Dark circles and puffy eyes: What causes them, and what you can do about it

Close up of a young woman's eyes
Close up of a young woman's eyes

We've all had that oh my god moment: looking in the mirror one morning and seeing dark circles or unsightly puffy eyes. Maybe it's an every day occurrence for you (this particular editor was blessed with -- luckily, fairly mild -- genetic dark circles), but if not, there's a couple things that can be causing it, things you may be doing that are totally fixable.

First, it's important to understand that the skin around your eyes is the thinnest skin on your entire body, and as such is the most sensitive to change. From the flow of fluids to the tugging of regular makeup application, it's susceptible to a lot more damage than the rest of your body. The two major problems we see with our eyes (other than wrinkles) are puffiness and dark circles. Here's why.

Puffy Eyes
Puffiness comes from a range of causes: from a cold or sinus infection and seasonal allergies, to eating a salty dinner or watching a tear-jerker before bed. In truth, it's all about osmosis: water will move from areas with a low concentration of salt to areas with a high concentration -- in an effort to balance out the levels of sodium. So whether you were crying a lot watching "The Notebook" last night or ate an entire bag of salty pretzels, your body is going to over-compensate.

Another cause of puffy eyes could come from the way you sleep. Sleeping on your side or your stomach may cause fluids to pool in your eyes (if this is the case, sleeping on your right will result in more puffiness in that eye). It's not easy to change, but if this is your problem, try sleeping on your back!

Some more causes of puffiness are rubbing your eyes a lot or falling asleep with makeup on. Not only are these proponents of wrinkles and breakouts, but they risk irritating your eyes too. Cutting down on these behaviors will reduce this unsightly issue. If you have fluid retention thanks to a salty meal, try snacking on bananas or raisins, which will alleviate the problem. If tears are your issue, try applying a cool compress under your eyes, or cooled-down tea bags.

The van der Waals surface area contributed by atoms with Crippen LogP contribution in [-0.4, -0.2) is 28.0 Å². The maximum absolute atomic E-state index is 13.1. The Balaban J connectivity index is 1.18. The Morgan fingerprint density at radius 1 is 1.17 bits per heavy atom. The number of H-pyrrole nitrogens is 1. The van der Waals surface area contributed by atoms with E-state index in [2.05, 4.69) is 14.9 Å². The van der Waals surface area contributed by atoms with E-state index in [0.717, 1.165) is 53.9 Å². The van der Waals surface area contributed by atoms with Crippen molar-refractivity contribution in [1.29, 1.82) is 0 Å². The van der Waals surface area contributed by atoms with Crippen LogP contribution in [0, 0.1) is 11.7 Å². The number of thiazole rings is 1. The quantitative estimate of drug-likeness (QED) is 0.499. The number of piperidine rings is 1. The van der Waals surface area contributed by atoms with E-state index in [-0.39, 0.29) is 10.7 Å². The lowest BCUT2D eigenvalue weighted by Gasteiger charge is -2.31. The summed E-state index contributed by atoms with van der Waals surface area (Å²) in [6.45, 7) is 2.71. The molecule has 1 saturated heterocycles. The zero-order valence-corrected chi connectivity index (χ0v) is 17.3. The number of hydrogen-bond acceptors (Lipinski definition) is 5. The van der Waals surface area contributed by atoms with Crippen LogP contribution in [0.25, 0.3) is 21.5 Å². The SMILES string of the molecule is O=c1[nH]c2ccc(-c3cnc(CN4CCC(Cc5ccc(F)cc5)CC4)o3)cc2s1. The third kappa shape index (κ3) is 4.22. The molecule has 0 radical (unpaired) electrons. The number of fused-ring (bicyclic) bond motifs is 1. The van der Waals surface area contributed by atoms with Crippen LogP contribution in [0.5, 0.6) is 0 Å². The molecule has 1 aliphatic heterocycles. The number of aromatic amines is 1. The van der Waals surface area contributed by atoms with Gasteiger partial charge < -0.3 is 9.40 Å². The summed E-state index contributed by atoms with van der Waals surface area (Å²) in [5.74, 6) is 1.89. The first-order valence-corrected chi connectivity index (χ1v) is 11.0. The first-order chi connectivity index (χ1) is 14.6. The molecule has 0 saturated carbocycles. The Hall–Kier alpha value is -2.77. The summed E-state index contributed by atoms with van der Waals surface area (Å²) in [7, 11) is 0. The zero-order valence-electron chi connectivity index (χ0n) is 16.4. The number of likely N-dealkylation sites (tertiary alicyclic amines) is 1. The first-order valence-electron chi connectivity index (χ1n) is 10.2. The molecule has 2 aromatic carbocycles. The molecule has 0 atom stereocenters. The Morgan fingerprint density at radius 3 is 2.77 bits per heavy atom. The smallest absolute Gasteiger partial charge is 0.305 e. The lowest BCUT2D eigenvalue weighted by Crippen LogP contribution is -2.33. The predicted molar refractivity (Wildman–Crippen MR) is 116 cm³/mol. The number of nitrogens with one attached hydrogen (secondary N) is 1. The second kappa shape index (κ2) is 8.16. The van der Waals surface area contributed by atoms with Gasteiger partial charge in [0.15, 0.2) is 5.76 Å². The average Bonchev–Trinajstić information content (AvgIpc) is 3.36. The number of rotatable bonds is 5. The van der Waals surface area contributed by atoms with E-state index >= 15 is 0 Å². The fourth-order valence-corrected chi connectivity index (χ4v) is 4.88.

Dark Circles
Dark circles are often associated with tiredness, but they can be caused by a lot more than a lack of sleep. Unfortunately, some of us are born with them! Genetics always play a role, and pigmentary issues that cause under-eye discoloration is common among people of Asian and African descent. The other unavoidable cause of dark circles is simply age -- our skin thins as we age, and as this particular skin is already thin, this effect will increase the visibility of the tiny blood vessels in the area. With age, while you lose volume in the area under your eyes, it also exposes the orbital bone -- creating a hollow "trough" that looks like a dark circle.

So ask yourself this question: do you have blue under-eye circles, or brown? Brown circles are often the first of the two causes: genetics. But it can also be because of hyperpigmentation caused by rubbing your eyes a lot or excessive exposure to the sun. Try using a cream containing soy or citrus that will gradually brighten the skin over six weeks, and do your best to stop rubbing your eyes. As always, sunscreen is key for your safety -- and for maintaining glowing skin!

If your circles are blueish, it's because of pooling blood in the area under your eyes, and will likely be most visible in the mornings. When you're sleeping, fluids will accumulate and your veins will expand to hold more blood. A lack of sleep often gives you dark circles, because you'll look paler and thus more hollow-eyed. Aging is often a factor in this type of dark circle, because as mentioned above, thinning skin will expose the blood vessels more.

There are a couple quick fixes for dark circles, the most immediate weapon in your arsenal being makeup. Choose a concealer that matches your skin tone (you may have been told to go a few shades lighter, but this is never a good look!). If you have mild circles go for a liquid formula, darker discoloration will need a heavier cream or cake concealer. If your skin is thin, you can try using creams with caffeine in them, which will constrict the blood vessels and temporarily boost circulation. You can fight the good fight on a daily basis by applying night cream. Products with hyaluronic acid will plump the area, hydrating the skin and pushing it up and away from the blood, whereas those containing retinoic acid will thicken the skin to conceal the darkness. As always, when applying concealer or cream to your eyes, PAT, do not drag, the product from the corner of your eyes to just past the edge.

Photo Credit: Getty Images

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